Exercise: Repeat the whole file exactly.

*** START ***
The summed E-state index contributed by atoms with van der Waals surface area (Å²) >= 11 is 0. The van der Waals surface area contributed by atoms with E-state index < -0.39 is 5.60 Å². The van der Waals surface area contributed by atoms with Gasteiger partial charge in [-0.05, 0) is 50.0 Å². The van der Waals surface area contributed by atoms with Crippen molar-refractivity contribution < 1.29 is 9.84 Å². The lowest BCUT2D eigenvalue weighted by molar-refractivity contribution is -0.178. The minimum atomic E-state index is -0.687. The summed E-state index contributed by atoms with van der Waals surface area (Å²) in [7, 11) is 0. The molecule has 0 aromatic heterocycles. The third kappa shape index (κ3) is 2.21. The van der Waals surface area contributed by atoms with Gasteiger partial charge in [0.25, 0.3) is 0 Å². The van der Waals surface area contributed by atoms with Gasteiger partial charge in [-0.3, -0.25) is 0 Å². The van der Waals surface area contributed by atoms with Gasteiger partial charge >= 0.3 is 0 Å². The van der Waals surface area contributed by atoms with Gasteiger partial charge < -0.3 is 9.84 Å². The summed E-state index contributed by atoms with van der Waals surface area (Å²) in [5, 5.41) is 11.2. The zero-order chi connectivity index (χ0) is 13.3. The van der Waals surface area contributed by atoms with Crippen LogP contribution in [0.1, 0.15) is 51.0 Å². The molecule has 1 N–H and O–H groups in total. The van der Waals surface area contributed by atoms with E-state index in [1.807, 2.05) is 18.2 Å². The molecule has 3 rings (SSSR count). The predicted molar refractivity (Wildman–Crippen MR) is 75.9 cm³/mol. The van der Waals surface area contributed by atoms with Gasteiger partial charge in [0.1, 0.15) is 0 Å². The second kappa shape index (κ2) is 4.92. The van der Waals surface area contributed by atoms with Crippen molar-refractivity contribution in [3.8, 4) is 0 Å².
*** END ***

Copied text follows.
The summed E-state index contributed by atoms with van der Waals surface area (Å²) >= 11 is 0. The van der Waals surface area contributed by atoms with E-state index < -0.39 is 5.60 Å². The van der Waals surface area contributed by atoms with Gasteiger partial charge in [-0.05, 0) is 50.0 Å². The van der Waals surface area contributed by atoms with Crippen molar-refractivity contribution < 1.29 is 9.84 Å². The lowest BCUT2D eigenvalue weighted by molar-refractivity contribution is -0.178. The minimum atomic E-state index is -0.687. The summed E-state index contributed by atoms with van der Waals surface area (Å²) in [7, 11) is 0. The molecule has 0 aromatic heterocycles. The third kappa shape index (κ3) is 2.21. The van der Waals surface area contributed by atoms with Gasteiger partial charge in [0.25, 0.3) is 0 Å². The van der Waals surface area contributed by atoms with Gasteiger partial charge in [-0.3, -0.25) is 0 Å². The van der Waals surface area contributed by atoms with Gasteiger partial charge >= 0.3 is 0 Å². The van der Waals surface area contributed by atoms with Gasteiger partial charge < -0.3 is 9.84 Å². The summed E-state index contributed by atoms with van der Waals surface area (Å²) in [5, 5.41) is 11.2. The zero-order chi connectivity index (χ0) is 13.3. The van der Waals surface area contributed by atoms with Crippen LogP contribution in [0.1, 0.15) is 51.0 Å². The molecule has 1 N–H and O–H groups in total. The van der Waals surface area contributed by atoms with E-state index in [1.807, 2.05) is 18.2 Å². The molecule has 3 rings (SSSR count). The predicted molar refractivity (Wildman–Crippen MR) is 75.9 cm³/mol. The van der Waals surface area contributed by atoms with Gasteiger partial charge in [0.1, 0.15) is 0 Å². The second kappa shape index (κ2) is 4.92. The van der Waals surface area contributed by atoms with Crippen molar-refractivity contribution in [3.8, 4) is 0 Å².